Exercise experts recommend swimming as a form of exercise because of the great cardiovascular workout you get from swimming.  It is considered a great aerobic exercise because by definition it is an action that maintains an elevated heartbeat for a minimum of 20 minutes. 

You can simply add swimming to your pre-existing aerobic workout to help switch things up and keep your workouts fresh.  Alternate days that you decide to use swimming as your cardio for that day, so you don’t get bored with any one workout.

Like any exercise, you should also start any swimming workout routine by stretching first. You may not realize the affect swimming has on your entire body until it is too late, so be sure to stretch appropriately before you begin. Then start off slow by swimming strides and gradually increasing your speed in the pool.  This will help to elevate your heart rate at a safe pace and help you to last longer during your workout.

Swimming, and using swimming as your key workout, is more about endurance than quickness.  Experts suggest starting out swimming laps for approximately 20 minutes for women and 30 minutes for men.  You can begin to increase your time as necessary and as you continue your workout over the course of weeks or months. 

Again, this will prevent you from getting too tired, too sore, wore out or disappointed in your swimming workout. Try out different strokes when you are swimming, too.  Do some laps using the breaststroke, then switch up and do the backstroke, or even the doggy paddle.  Each swimming stroke using a different variety of muscles and therefore will give you the best overall workout.

Fitness for All: Resistance Band Workout

Written by Lisa Jillanza

If you are looking for something different to do to change your typical workout routine, pick up a set of resistance bands and give some of these exercises a try!

 

Front Squat - Stand on a tube band with the feet slightly wider than your shoulders and center of the band between the feet. Holding a handle in each hand, bring the top of the band over each shoulder, securing the band in place by crossing your arms at your chest. Sit straight down, chest up, abs firm, pressing your knees out over your toes. Rise back up to start position and repeat for 8-12 reps.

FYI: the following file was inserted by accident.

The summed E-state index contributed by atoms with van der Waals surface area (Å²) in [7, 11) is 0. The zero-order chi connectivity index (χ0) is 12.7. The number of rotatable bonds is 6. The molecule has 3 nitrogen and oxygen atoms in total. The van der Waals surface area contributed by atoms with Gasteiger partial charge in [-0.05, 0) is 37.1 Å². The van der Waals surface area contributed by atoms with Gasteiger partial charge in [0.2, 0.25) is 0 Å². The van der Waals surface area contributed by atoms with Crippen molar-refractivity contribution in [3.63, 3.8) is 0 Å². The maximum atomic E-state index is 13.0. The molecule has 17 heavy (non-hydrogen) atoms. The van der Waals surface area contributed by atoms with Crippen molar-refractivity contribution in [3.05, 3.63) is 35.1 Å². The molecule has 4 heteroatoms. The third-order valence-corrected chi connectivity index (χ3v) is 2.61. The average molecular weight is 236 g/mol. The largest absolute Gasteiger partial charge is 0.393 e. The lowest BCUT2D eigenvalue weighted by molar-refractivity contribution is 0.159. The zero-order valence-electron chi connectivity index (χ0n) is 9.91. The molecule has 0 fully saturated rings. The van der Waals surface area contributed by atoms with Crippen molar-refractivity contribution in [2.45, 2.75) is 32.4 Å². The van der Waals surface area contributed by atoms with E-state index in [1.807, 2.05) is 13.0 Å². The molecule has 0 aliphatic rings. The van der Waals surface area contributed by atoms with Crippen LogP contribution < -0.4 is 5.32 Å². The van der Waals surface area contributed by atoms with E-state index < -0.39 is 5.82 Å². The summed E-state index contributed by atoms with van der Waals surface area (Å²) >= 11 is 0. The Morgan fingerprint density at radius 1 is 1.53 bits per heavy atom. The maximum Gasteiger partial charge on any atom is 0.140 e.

Bent Over Row - Stand over the center of the band with feet shoulder-width apart. Bend slightly at the knees and hinge at the waist, keeping your hips back. Grasp each handle with hands facing the outside of your knees. With elbows bent, pull the band up toward your hips, squeezing your shoulder blades together until your elbows form a 90-degree angle. Lower and row for 10-12 reps.

Bench Press - Anchor a tube band on the bench legs, and lie on the bench, face up. Grabbing a handle in each hand. position them at shoulder height (so your thumbs touch the front of your shoulders). Extend the arms straight up overhead to full extension, moving your hands toward each other at the top. Lower back down and repeat for 10-12 reps.

Overhead Press - Stand over the center of a tube band with feet shoulder-width apart. Grip each handle, positioning your hands at shoulder level with palms facing each other so your thumbs touch your shoulders. Press straight up, rotating your palms forward as you fully extend your arms. Lower back down slowly and repeat for 8-10 reps.

Russian Twist - Sit on the floor with legs extended, wrapping the center of the band around the bottom of your feet. Hold the free ends in each hand. Slightly bend your knees, keeping your feet on the floor, and lean back at a 45-degree angle. Rotate the band right by bringing your left hand across your body and your right hand down by your right hip. Contracting your oblique muscles, bring the band toward your right hip while keeping your middle and low back neutral. Return to starting position and rotate left then right for a total of 10-12 reps on each side.